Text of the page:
Defect Prediction on the Hardware Repository - A Case Study on the OpenRISC1000 Project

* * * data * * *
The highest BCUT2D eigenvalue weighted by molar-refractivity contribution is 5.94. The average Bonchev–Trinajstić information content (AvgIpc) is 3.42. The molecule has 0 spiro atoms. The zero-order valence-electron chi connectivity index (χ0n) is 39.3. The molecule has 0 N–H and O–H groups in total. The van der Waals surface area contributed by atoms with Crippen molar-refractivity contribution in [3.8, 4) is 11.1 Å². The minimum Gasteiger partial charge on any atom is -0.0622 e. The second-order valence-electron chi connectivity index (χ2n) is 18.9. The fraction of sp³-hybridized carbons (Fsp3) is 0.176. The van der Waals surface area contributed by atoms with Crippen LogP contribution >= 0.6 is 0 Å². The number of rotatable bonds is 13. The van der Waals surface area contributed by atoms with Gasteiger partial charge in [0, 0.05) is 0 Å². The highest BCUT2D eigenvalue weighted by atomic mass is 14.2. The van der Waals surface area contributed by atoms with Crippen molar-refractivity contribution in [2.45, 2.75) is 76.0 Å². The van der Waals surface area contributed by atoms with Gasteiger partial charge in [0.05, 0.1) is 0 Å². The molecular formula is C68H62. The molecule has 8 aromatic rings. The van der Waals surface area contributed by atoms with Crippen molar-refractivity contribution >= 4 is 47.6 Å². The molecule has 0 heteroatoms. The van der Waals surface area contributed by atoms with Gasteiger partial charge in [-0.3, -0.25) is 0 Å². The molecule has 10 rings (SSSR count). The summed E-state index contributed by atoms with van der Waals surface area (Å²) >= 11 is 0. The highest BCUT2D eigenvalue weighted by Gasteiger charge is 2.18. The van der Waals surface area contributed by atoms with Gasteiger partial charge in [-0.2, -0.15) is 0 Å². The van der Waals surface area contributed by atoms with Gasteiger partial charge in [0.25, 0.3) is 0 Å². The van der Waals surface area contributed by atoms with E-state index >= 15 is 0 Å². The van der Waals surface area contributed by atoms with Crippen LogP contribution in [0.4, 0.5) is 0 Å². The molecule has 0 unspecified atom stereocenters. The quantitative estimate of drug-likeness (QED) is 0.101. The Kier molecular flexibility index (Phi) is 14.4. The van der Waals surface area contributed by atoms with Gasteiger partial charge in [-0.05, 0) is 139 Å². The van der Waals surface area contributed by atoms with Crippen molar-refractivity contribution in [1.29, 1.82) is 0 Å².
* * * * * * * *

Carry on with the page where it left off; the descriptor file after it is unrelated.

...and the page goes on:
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Software defect prediction is one of the most active research topics in the area of mining software engineering data. The software engineering data sources like the code repositories and the bug databases contain rich information about software development history. Mining these data can guide software developers for future development activities and help managers to improve the development process. Nowadays, the computer-engineering field has rapidly evolved from 1972 until present times to the modern chip design, which looks superficially and very much like software design. Hence, the main objective of this thesis is to check whether it would be possible to apply software defect prediction techniques on hardware repositories. In this thesis, we have applied various data mining methods (e.g., linear regression, logistic regression, random forests, and entropy) to predict the post-release bugs of OpenRISC 1000 projects. We have conducted two types of studies: classification (predicting buggy and non-buggy files) and ranking (predicting the buggiest files). In particular, the classification studies show promising results with an average precision and recall of up to 74% and 70% for projects written in Verilog and close to 100% for projects written in C.